We continue with the madness!
The promise is wonderful, a color film by the director of ‘King Kong’ (1933) that uses retro-projection to posit a world in which miniaturization is possible through radiation, hence the wonderful possibilities, much like those present in the classic 1933 film, but without the need of other special effects like stop motion, as one could use every day animals to capture that sense of wonder, and in spectacular Technicolor to beat! And it’s exactly what it says in the package, it’s a film with scenes of pseudo-science put together that brings forward the world in which the miniaturization of living beings is possible, and so we come upon the small horses and the centerpiece: small humans, all under the scrutinizing eyes of a Doctor in Biology who thinks he’s doing the “right thing”, but actually he’s terrorizing those under his will so he can fulfill his supposed science-driven mission.
The film is one of the most good-looking horror sci-fi films of the 1940s, with shades of green, red and brown that pop out, specially when it comes to the sequences that feature the radioactive element that is used to do the minimizing process, a green ray that flashes and turns everything around it a shade of the same color. Then along comes the retro-projection, which in color might seem more noticeable, but still is the best special effect that I can think of for an era like this, where the wonder of cinema projection itself becomes part of the effect, where people didn’t act in front of a screen with just one color, but they acted with the grandiosity of cinema itself, so we have the minimized doctor helpers performing in front of the real performance done by Albert Dekker as Dr. Thorkel, they see it, they feel his presence, gigantic in front of their eyes, as they shield themselves or defend their bodies against his prodding.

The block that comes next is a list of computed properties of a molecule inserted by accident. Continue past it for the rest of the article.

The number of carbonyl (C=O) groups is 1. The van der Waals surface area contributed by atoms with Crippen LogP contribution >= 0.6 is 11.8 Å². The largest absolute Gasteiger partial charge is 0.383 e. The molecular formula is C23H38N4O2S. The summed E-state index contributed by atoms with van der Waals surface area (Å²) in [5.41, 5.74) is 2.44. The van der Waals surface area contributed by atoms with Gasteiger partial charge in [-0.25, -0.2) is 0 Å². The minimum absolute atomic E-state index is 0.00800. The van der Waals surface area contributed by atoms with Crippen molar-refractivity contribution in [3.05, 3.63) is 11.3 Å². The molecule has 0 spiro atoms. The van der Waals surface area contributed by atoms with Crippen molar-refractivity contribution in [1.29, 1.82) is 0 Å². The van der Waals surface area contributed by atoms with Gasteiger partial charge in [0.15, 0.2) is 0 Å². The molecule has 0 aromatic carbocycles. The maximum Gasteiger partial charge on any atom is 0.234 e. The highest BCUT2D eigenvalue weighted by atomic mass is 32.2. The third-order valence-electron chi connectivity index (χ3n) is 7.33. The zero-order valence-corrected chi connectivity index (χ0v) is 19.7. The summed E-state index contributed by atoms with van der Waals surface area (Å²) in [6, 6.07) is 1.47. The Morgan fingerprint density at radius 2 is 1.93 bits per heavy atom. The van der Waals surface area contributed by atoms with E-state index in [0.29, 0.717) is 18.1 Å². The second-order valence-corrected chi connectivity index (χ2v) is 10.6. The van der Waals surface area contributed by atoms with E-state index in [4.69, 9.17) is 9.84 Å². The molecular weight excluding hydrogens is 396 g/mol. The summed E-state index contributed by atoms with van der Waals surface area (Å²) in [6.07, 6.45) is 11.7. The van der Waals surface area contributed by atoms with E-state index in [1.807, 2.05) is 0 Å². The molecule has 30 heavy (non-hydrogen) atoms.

The movie is just as good as it can be with the premise it has and the production system that surrounded it, as it’s the perfect example of a sci-fi horror with the usual acting failings, the expected splices and the weaknesses of the dialogue. All of that hurts the overall enjoyment, as the film stalls when it focuses on the miniaturized people by themselves instead of their fight against the Doctor, which is when the film becomes more alive (and they talk less). There are a couple of masterful shots, like when one of the miniaturized men gets smothered by a small piece of cloth held by the Doctor, or the incredibly corny line “now I’m a Cyclops, because I only have one good eye”. It’s what it is, and what it is, should be enough.